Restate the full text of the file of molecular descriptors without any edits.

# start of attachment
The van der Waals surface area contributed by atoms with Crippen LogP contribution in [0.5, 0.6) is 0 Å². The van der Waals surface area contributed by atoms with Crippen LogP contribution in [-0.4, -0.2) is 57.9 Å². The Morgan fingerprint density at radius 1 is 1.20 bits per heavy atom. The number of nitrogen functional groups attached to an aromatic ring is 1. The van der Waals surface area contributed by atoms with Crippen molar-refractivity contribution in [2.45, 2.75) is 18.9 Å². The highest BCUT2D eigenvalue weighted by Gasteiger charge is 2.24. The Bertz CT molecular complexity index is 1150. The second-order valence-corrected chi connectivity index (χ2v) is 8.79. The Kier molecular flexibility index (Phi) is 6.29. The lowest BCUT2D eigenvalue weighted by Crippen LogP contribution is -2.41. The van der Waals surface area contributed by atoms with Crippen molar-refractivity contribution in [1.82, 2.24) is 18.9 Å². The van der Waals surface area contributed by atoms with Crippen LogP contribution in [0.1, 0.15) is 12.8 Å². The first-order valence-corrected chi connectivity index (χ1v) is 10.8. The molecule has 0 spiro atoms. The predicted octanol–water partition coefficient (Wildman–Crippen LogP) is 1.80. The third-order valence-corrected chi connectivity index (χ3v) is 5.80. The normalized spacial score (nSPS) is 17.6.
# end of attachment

The van der Waals surface area contributed by atoms with Crippen LogP contribution in [0.5, 0.6) is 0 Å². The van der Waals surface area contributed by atoms with Crippen LogP contribution in [-0.4, -0.2) is 57.9 Å². The Morgan fingerprint density at radius 1 is 1.20 bits per heavy atom. The number of nitrogen functional groups attached to an aromatic ring is 1. The van der Waals surface area contributed by atoms with Crippen molar-refractivity contribution in [2.45, 2.75) is 18.9 Å². The highest BCUT2D eigenvalue weighted by Gasteiger charge is 2.24. The Bertz CT molecular complexity index is 1150. The second-order valence-corrected chi connectivity index (χ2v) is 8.79. The Kier molecular flexibility index (Phi) is 6.29. The lowest BCUT2D eigenvalue weighted by Crippen LogP contribution is -2.41. The van der Waals surface area contributed by atoms with Crippen molar-refractivity contribution in [1.82, 2.24) is 18.9 Å². The van der Waals surface area contributed by atoms with Crippen LogP contribution in [0.1, 0.15) is 12.8 Å². The first-order valence-corrected chi connectivity index (χ1v) is 10.8. The molecule has 0 spiro atoms. The predicted octanol–water partition coefficient (Wildman–Crippen LogP) is 1.80. The third-order valence-corrected chi connectivity index (χ3v) is 5.80. The normalized spacial score (nSPS) is 17.6.